News

The cost of ‘fast fashion’ – Up to 92 million tonnes of waste and 79 trillion litres of water consumed per year to make garments

The fashion industry contributes to 10% of global pollution. A system-wide transition needed immediately to reduce environmental costs of the fashion industry, a new Aalto University study concludes in Nature Reviews Earth & Environment journal.
Samples of dyer’s woad (värimorsinko) non-toxic blue dye textiles. Photo: Valeria Azovskaya
The textile industry needs to change and become more sustainable, for example in respect to chemical use. A crop called dyer’s woad (värimorsinko) yields a non-toxic blue dye. Photo: Valeria Azovskaya

Fundamental changes to the fashion business model, including an urgent transition away from ‘fast fashion’, are needed to improve the long-term sustainability of the fashion supply chain, argue Kirsi Niinimäki and colleagues in their article published in Nature Reviews Earth & Environment, a new online journal launched in 2020 within the prestigious Nature family of scientific journals.

The fashion industry is the second largest industrial polluter after aviation, and accounts for up to 10% of global pollution. However, the industry continues to grow, despite rising awareness of the environmental impacts, in part owing to the rise of fast fashion, which relies on cheap manufacturing, frequent consumption, and short-lived garment use.

The authors identify the environmental impacts of the fashion supply chain, from production to consumption, focusing on water use, chemical pollution, CO2 emissions and textile waste. For example, the industry produces over 92 million tonnes of waste and consumes 79 trillion litres of water per year, with developing countries often bearing the burden for developed countries. These impacts highlight the need for substantial changes in the industry, including deceleration of manufacturing and introduction of sustainable practices throughout the supply chain, the authors say.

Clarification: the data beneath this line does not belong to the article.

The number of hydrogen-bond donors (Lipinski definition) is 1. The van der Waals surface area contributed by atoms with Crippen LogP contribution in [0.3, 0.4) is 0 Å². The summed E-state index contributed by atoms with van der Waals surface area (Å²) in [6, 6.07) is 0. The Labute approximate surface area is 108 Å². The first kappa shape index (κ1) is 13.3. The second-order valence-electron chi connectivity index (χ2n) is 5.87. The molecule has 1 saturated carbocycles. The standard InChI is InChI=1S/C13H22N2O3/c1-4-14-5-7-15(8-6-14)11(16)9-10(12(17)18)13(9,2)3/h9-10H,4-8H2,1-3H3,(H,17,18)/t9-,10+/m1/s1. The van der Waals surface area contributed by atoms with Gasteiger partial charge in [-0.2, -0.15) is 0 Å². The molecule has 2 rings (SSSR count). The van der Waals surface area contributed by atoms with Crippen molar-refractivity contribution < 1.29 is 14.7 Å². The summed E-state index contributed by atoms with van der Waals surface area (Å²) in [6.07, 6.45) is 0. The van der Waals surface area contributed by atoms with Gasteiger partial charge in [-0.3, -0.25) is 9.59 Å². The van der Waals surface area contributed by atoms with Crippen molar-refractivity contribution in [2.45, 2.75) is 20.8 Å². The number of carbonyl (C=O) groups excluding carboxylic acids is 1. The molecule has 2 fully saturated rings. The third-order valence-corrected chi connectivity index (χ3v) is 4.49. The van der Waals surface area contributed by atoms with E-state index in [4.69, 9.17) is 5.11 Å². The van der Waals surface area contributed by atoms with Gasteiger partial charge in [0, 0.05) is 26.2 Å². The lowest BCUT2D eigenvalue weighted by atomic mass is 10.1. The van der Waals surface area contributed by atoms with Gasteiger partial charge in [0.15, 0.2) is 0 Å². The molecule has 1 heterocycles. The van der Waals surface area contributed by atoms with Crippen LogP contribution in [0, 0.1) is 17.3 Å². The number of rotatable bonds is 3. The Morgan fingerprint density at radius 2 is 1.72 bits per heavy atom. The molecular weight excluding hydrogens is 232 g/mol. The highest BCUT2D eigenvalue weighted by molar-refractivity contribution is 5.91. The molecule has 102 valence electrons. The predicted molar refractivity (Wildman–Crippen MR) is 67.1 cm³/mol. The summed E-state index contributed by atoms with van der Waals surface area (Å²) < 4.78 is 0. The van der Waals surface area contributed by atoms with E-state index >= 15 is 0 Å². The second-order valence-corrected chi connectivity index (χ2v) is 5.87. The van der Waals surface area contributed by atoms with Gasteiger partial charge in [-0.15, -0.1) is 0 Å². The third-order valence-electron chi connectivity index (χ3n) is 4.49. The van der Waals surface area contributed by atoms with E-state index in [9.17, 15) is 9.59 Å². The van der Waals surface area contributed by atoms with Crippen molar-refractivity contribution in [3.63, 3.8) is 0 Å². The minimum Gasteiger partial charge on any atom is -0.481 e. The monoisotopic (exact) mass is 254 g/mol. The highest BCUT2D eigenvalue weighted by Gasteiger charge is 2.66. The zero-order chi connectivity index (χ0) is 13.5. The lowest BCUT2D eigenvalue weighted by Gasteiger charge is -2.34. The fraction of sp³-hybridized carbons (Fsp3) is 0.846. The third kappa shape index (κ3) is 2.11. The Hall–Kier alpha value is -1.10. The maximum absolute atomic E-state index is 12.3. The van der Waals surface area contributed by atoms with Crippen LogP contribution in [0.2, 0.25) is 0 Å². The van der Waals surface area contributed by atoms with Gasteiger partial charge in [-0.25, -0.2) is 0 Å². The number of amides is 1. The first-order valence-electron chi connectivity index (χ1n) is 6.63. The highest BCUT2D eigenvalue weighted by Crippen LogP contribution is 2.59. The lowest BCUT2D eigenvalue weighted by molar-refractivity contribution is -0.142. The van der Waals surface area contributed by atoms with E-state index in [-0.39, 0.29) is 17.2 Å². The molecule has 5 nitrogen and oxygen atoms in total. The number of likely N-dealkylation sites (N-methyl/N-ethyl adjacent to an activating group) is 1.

“Slow fashion is the future”, Niinimäki and co-authors conclude, but “we need a new system-wide understanding of how to transition towards this model, requiring creativity and collaboration between designers and manufacturers, various stakeholders, and end consumers.”

 

Infographics

A joined-up approach is required with the textile industry investing in cleaner technologies, the fashion industry developing new sustainable business models, and policy-makers modifying legislation. Consumers also have a crucial role and must change their consumption habits and be ready to pay higher prices that account for the environmental impact of fashion.

Article:
Niinimäki, K. Peters, G., Dahlbo, H., Perry, P., Rissanen, T. and Gwilt, A.  (2020) The environmental price of fast fashion. Nature Reviews; Earth and Environment

Read the article

Nature Reviews Earth & Environment

For more information:
Kirsi Niinimäki, [email protected]

  • Published:
  • Updated:
Share
URL copied!

Read more news

Graphic showing a birch tree with chemical icons
Research & Art Published:

AI boosts usability of paper-making waste product

Lignin, a side product of wood pulping, is funnelled into new bioproducts with the help of AI
Aalto University Meet Our Teachers SCI Janne Halme 2022. Photo: Mikko Raskinen.
Research & Art Published:

University lecturer Janne Halme: Solar energy is awesome!

Janne Halme is inspired by a linden alley; a combination of trees, leaves and light filtering through them. Even though the solar cell can generate electricity, it cannot replace life-sustaining photosynthesis.
Annika Järvelin and Hanna Castrén-Niemi have spent three weeks at three different clinics in Helsinki. Photo: Otto Olavinen, Biodesign.
Research & Art Published:

One hundred years of Finnish maternity and child health clinics - researchers are exploring how health technology could be used to meet new needs

Researchers are now exploring how to meet the needs of the next century of maternity and child health clinics using Biodesign methods from Stanford University.
Elias Rantapuska, photo by Evelin Kask
Cooperation, Research & Art Published:

OP Group Research Foundation grants EUR 1.2 million for a research project of three Finnish universities

High-quality research cannot be produced without expensive research data and people, says Associate Professor Elias Rantapuska, leader of the research project on the financing sector and financial institutions at Aalto University.